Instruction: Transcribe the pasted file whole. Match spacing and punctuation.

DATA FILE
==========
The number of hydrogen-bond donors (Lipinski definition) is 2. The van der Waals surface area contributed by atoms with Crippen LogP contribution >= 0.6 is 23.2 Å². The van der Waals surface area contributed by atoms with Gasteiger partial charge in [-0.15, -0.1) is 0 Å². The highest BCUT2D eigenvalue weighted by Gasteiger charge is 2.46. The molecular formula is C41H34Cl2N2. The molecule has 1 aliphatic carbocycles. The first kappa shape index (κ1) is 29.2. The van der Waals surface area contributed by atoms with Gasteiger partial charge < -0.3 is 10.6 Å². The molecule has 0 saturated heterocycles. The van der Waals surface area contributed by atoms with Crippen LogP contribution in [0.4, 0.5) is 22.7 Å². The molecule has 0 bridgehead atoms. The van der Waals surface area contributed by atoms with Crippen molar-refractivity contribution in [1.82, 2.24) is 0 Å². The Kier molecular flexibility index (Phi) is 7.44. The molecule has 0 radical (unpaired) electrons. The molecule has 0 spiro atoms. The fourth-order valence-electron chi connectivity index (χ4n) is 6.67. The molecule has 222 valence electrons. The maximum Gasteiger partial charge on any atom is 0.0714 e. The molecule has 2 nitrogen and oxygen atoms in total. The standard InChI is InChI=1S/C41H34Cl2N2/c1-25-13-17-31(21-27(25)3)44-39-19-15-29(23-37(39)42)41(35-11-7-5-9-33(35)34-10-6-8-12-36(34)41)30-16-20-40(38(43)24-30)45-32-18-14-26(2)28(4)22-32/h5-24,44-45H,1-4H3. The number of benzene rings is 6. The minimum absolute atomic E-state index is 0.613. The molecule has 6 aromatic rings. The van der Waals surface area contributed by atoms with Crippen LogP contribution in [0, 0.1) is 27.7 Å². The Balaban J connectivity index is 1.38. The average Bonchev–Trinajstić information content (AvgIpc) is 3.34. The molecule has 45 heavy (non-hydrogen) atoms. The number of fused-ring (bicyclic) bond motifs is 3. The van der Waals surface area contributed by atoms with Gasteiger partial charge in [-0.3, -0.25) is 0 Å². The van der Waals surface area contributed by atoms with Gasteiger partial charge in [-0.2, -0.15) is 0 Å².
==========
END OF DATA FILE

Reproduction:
The number of hydrogen-bond donors (Lipinski definition) is 2. The van der Waals surface area contributed by atoms with Crippen LogP contribution >= 0.6 is 23.2 Å². The van der Waals surface area contributed by atoms with Gasteiger partial charge in [-0.15, -0.1) is 0 Å². The highest BCUT2D eigenvalue weighted by Gasteiger charge is 2.46. The molecular formula is C41H34Cl2N2. The molecule has 1 aliphatic carbocycles. The first kappa shape index (κ1) is 29.2. The van der Waals surface area contributed by atoms with Gasteiger partial charge < -0.3 is 10.6 Å². The molecule has 0 saturated heterocycles. The van der Waals surface area contributed by atoms with Crippen LogP contribution in [0.4, 0.5) is 22.7 Å². The molecule has 0 bridgehead atoms. The van der Waals surface area contributed by atoms with Crippen molar-refractivity contribution in [1.82, 2.24) is 0 Å². The Kier molecular flexibility index (Phi) is 7.44. The molecule has 0 radical (unpaired) electrons. The molecule has 0 spiro atoms. The fourth-order valence-electron chi connectivity index (χ4n) is 6.67. The molecule has 222 valence electrons. The maximum Gasteiger partial charge on any atom is 0.0714 e. The molecule has 2 nitrogen and oxygen atoms in total. The standard InChI is InChI=1S/C41H34Cl2N2/c1-25-13-17-31(21-27(25)3)44-39-19-15-29(23-37(39)42)41(35-11-7-5-9-33(35)34-10-6-8-12-36(34)41)30-16-20-40(38(43)24-30)45-32-18-14-26(2)28(4)22-32/h5-24,44-45H,1-4H3. The number of benzene rings is 6. The minimum absolute atomic E-state index is 0.613. The molecule has 6 aromatic rings. The van der Waals surface area contributed by atoms with Crippen LogP contribution in [0, 0.1) is 27.7 Å². The Balaban J connectivity index is 1.38. The average Bonchev–Trinajstić information content (AvgIpc) is 3.34. The molecule has 45 heavy (non-hydrogen) atoms. The number of fused-ring (bicyclic) bond motifs is 3. The van der Waals surface area contributed by atoms with Gasteiger partial charge in [-0.3, -0.25) is 0 Å². The van der Waals surface area contributed by atoms with Gasteiger partial charge in [-0.2, -0.15) is 0 Å².